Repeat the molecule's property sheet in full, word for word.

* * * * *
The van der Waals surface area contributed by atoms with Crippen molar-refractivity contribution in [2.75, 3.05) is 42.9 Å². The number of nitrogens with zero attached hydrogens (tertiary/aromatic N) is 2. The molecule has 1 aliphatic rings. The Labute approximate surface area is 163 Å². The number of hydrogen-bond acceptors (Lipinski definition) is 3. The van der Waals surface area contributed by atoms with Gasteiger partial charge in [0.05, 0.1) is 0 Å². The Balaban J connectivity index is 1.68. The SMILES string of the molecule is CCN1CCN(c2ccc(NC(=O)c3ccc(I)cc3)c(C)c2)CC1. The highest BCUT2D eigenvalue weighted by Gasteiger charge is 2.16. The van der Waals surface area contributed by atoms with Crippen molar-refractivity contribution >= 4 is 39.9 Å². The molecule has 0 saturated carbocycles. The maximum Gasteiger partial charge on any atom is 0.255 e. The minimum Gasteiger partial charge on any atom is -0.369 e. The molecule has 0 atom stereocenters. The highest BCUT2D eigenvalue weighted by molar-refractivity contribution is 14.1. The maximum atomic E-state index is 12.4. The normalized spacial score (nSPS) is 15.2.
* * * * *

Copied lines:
The van der Waals surface area contributed by atoms with Crippen molar-refractivity contribution in [2.75, 3.05) is 42.9 Å². The number of nitrogens with zero attached hydrogens (tertiary/aromatic N) is 2. The molecule has 1 aliphatic rings. The Labute approximate surface area is 163 Å². The number of hydrogen-bond acceptors (Lipinski definition) is 3. The van der Waals surface area contributed by atoms with Gasteiger partial charge in [0.05, 0.1) is 0 Å². The Balaban J connectivity index is 1.68. The SMILES string of the molecule is CCN1CCN(c2ccc(NC(=O)c3ccc(I)cc3)c(C)c2)CC1. The highest BCUT2D eigenvalue weighted by Gasteiger charge is 2.16. The van der Waals surface area contributed by atoms with Crippen molar-refractivity contribution >= 4 is 39.9 Å². The molecule has 0 saturated carbocycles. The maximum Gasteiger partial charge on any atom is 0.255 e. The minimum Gasteiger partial charge on any atom is -0.369 e. The molecule has 0 atom stereocenters. The highest BCUT2D eigenvalue weighted by molar-refractivity contribution is 14.1. The maximum atomic E-state index is 12.4. The normalized spacial score (nSPS) is 15.2.